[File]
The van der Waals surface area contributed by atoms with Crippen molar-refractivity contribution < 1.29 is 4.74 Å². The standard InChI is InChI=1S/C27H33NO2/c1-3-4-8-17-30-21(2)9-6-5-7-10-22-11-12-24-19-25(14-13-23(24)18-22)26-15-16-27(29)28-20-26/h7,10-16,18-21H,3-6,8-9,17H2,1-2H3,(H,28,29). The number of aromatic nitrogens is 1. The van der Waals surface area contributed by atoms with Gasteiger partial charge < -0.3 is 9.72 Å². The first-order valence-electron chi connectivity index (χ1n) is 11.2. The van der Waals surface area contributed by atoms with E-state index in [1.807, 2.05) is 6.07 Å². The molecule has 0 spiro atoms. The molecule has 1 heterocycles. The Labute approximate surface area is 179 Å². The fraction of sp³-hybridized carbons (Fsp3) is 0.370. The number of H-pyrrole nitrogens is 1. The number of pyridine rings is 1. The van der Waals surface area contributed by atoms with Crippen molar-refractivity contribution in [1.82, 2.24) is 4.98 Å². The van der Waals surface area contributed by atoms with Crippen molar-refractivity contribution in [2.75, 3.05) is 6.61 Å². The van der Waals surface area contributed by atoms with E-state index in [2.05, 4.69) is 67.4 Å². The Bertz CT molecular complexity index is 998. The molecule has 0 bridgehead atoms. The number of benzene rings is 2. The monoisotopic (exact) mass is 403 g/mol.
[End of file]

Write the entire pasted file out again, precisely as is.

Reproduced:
The van der Waals surface area contributed by atoms with Crippen molar-refractivity contribution < 1.29 is 4.74 Å². The standard InChI is InChI=1S/C27H33NO2/c1-3-4-8-17-30-21(2)9-6-5-7-10-22-11-12-24-19-25(14-13-23(24)18-22)26-15-16-27(29)28-20-26/h7,10-16,18-21H,3-6,8-9,17H2,1-2H3,(H,28,29). The number of aromatic nitrogens is 1. The van der Waals surface area contributed by atoms with Gasteiger partial charge < -0.3 is 9.72 Å². The first-order valence-electron chi connectivity index (χ1n) is 11.2. The van der Waals surface area contributed by atoms with E-state index in [1.807, 2.05) is 6.07 Å². The molecule has 0 spiro atoms. The molecule has 1 heterocycles. The Labute approximate surface area is 179 Å². The fraction of sp³-hybridized carbons (Fsp3) is 0.370. The number of H-pyrrole nitrogens is 1. The number of pyridine rings is 1. The van der Waals surface area contributed by atoms with Crippen molar-refractivity contribution in [1.82, 2.24) is 4.98 Å². The van der Waals surface area contributed by atoms with Crippen molar-refractivity contribution in [2.75, 3.05) is 6.61 Å². The van der Waals surface area contributed by atoms with E-state index in [2.05, 4.69) is 67.4 Å². The Bertz CT molecular complexity index is 998. The molecule has 0 bridgehead atoms. The number of benzene rings is 2. The monoisotopic (exact) mass is 403 g/mol.